Even though Christmas trees are widespread, the traditional Italian Christmas decoration is by far the Nativity scenes: il “Presepe”. From December 8, the Feast Day of the Immaculate Conception, through January 6, the Epiphany, you will find the Presepe literally in any family, church and shop. We could say that Presepe is the quintessence of Italian Christmas.
The Presepe is a fascinating ancient tradition. It originated in Italy in 1291 when St. Francis of Assisi asked Giovanni Vellita from the village of Greccio to create a manger scene. St Francis held a Christmas Eve mass there, starting a century old tradition. Over the years, displays became more and more elaborate, well beyond the manger scene and the traditional saints and biblical characters. The most elaborated Presepi include vibrant and lively representations of an entire village or neighborhood, often in a medieval-renaissance style setting. Complicated lights and water effects are fairly common.
If you are in Rome (or, in general, in southern and central Italy) around Christmas, you shouldn’t miss a Presepi tour. It could actually be an interesting activity on Christmas day, when most museums are closed.
Every single church will display his own Presepe, but some should definitely be part of your tour. Here are my pics.
St Peter’s nativity
Probably the most visited Nativity scene in Rome (of course!), it’s an open air Presepe, right on St Peter’s square, so you can’t miss it. It features life-size figures and last year was inspired by the Unesco Heritage site “Sassi di Matera”. A Christmas Eve mass is held in St. Peter’s square, usually at 10 pm.
Spanish steps nativity
The second largest Roman open air Presepe is located right on the Spanish Steps. The nativity scene is set in a typicall old Roman neighborhood (looks like “old Trastevere”!). Funny enough, just down the Spanish steps the restaurant La Rampa offers a very similar setting in its main dining room! It can be a convenient place for your “Pranzo di Natale” (Christmas lunch).
Santa Maria Maggiore nativity
This is the oldest known nativity scene. The first example of figurines for nativity scenes started in the late 13th century when Arnolfo di Cambio was commissioned to carve marble nativity figures for the first Rome Jubilee held in 1300. The nativity can be seen in the museum of Santa Maria Maggiore Church.
Other great Presepi to be visited can be found in the churches of Santi Cosma e Damiano, Santa Maria in Trastevere and Santa Maria in Aracoeli.
Worthwhile visiting is also the exhibition “100 Presepi”, which is held in Piazza del Popolo.
By the way, if you during your visit you have the feeling that key characters are missing (including the Divine Infant himself…) don’t get too worried: characters “arrive” based on the biblical sequence, so you will only see Baby Jesus in his manger after the night of December 24, and the Magi after the Epiphany.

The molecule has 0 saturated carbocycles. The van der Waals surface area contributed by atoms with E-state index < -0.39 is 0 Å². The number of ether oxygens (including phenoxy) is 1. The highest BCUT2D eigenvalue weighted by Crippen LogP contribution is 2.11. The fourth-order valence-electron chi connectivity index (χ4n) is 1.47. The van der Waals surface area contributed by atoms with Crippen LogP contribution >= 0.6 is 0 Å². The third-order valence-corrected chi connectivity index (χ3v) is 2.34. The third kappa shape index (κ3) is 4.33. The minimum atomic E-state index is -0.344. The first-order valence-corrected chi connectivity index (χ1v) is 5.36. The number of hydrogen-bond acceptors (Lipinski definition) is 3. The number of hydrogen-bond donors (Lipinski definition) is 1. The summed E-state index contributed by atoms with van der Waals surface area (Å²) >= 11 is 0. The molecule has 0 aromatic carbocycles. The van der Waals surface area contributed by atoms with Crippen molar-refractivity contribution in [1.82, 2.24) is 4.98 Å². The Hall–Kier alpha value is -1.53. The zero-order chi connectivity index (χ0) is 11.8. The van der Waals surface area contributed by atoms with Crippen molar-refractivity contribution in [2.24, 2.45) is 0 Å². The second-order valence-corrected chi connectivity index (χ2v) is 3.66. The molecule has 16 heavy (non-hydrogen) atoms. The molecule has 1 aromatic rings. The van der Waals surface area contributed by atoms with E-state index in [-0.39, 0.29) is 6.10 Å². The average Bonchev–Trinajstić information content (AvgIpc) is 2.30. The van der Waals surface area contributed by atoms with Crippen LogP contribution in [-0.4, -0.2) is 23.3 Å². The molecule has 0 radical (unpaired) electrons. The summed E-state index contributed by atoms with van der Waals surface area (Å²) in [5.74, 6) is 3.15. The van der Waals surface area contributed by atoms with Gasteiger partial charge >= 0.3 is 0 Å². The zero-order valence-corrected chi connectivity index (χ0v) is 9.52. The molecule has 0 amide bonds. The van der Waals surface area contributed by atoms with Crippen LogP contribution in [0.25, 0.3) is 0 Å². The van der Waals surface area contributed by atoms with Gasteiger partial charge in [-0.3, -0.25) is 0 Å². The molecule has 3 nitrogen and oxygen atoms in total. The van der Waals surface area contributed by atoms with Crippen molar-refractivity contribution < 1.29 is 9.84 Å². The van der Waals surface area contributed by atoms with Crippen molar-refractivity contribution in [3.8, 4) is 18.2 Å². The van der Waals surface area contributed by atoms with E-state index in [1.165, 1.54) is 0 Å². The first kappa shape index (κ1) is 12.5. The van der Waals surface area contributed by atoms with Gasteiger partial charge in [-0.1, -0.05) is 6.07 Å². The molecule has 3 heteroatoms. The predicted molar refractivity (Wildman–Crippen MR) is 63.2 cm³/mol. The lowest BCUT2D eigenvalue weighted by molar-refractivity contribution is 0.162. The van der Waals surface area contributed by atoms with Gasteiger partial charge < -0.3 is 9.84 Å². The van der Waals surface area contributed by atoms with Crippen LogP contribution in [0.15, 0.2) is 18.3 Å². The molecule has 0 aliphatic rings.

After all these tours, if you feel you still didn’t have enough Presepi, there are some great opportunities of touring around, using the hunt for the best nativity scenes as an alibi.
Naples – market of San Gregorio Armeno
Naples is the best city to hunt for Presepi. During the 17th and 18th century Naples turned the nativity into an art form. The presepi included the nativity scene but also represented life in Naples at the time. Today many artisans are still dedicated to the craft of creating handmade figures for Presepi.
The street Via San Gregorio Armeno in central Naples is filled with displays and stalls selling Nativity scenes all year. Don’t expect to find “only” an unbelievable variety of biblical figurines and settings. Given the world wide known fantasy of Neapolitan artisans, don’t be surprised to find, among the traditional characters, also figurines of modernicons such as Steve Jobs and Pope Francesco the 1st!
Also interesting to visit is the Neapolitan Nativity Scenes Association exhibition in Gesù nuovo church, in Piazza del Gesu’. Many of the handmade Presepe you will find are extremely elaborated and may use antique figures.
Greccio – living nativity
Each year, the small town of Greccio organizes the Historical Re-enactment of original San Francesco living nativity scene. With the participation of people in medieval costumes, the historical representation brings to life the story of the birth of the first nativity scene (Christmas 1223) made by St. Francis of Assisi with the help of the Noble Lord John of Greccio Velita, (click here for the schedules).
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